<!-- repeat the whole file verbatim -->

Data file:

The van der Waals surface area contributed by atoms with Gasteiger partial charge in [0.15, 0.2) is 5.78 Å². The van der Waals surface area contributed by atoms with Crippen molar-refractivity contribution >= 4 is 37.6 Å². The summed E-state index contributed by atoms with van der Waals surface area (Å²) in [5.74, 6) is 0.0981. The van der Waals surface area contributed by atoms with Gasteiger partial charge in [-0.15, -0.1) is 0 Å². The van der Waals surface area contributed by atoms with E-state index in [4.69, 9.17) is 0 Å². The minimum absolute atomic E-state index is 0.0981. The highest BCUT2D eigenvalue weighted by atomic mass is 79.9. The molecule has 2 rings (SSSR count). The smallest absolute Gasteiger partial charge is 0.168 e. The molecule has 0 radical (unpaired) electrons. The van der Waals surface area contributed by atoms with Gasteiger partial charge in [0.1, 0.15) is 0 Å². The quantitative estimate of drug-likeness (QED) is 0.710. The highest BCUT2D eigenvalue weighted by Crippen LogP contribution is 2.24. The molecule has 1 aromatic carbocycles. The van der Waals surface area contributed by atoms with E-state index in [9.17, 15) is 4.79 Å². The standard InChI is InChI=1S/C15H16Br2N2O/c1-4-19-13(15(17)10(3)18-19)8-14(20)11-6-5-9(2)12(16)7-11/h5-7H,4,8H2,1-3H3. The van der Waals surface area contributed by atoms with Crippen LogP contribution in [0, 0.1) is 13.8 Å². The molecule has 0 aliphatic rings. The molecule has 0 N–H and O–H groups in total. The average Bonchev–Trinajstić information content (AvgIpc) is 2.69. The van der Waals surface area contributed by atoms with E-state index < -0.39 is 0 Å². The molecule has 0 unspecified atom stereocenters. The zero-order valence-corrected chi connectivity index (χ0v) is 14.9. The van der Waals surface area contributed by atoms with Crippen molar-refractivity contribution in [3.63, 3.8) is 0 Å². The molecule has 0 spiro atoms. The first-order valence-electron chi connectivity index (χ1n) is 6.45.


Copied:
The van der Waals surface area contributed by atoms with Gasteiger partial charge in [0.15, 0.2) is 5.78 Å². The van der Waals surface area contributed by atoms with Crippen molar-refractivity contribution >= 4 is 37.6 Å². The summed E-state index contributed by atoms with van der Waals surface area (Å²) in [5.74, 6) is 0.0981. The van der Waals surface area contributed by atoms with Gasteiger partial charge in [-0.15, -0.1) is 0 Å². The van der Waals surface area contributed by atoms with E-state index in [4.69, 9.17) is 0 Å². The minimum absolute atomic E-state index is 0.0981. The highest BCUT2D eigenvalue weighted by atomic mass is 79.9. The molecule has 2 rings (SSSR count). The smallest absolute Gasteiger partial charge is 0.168 e. The molecule has 0 radical (unpaired) electrons. The van der Waals surface area contributed by atoms with Gasteiger partial charge in [0.1, 0.15) is 0 Å². The quantitative estimate of drug-likeness (QED) is 0.710. The highest BCUT2D eigenvalue weighted by Crippen LogP contribution is 2.24. The molecule has 1 aromatic carbocycles. The van der Waals surface area contributed by atoms with E-state index in [9.17, 15) is 4.79 Å². The standard InChI is InChI=1S/C15H16Br2N2O/c1-4-19-13(15(17)10(3)18-19)8-14(20)11-6-5-9(2)12(16)7-11/h5-7H,4,8H2,1-3H3. The van der Waals surface area contributed by atoms with Crippen LogP contribution in [0, 0.1) is 13.8 Å². The molecule has 0 aliphatic rings. The molecule has 0 N–H and O–H groups in total. The average Bonchev–Trinajstić information content (AvgIpc) is 2.69. The van der Waals surface area contributed by atoms with E-state index < -0.39 is 0 Å². The molecule has 0 unspecified atom stereocenters. The zero-order valence-corrected chi connectivity index (χ0v) is 14.9. The van der Waals surface area contributed by atoms with Crippen molar-refractivity contribution in [3.63, 3.8) is 0 Å². The molecule has 0 spiro atoms. The first-order valence-electron chi connectivity index (χ1n) is 6.45.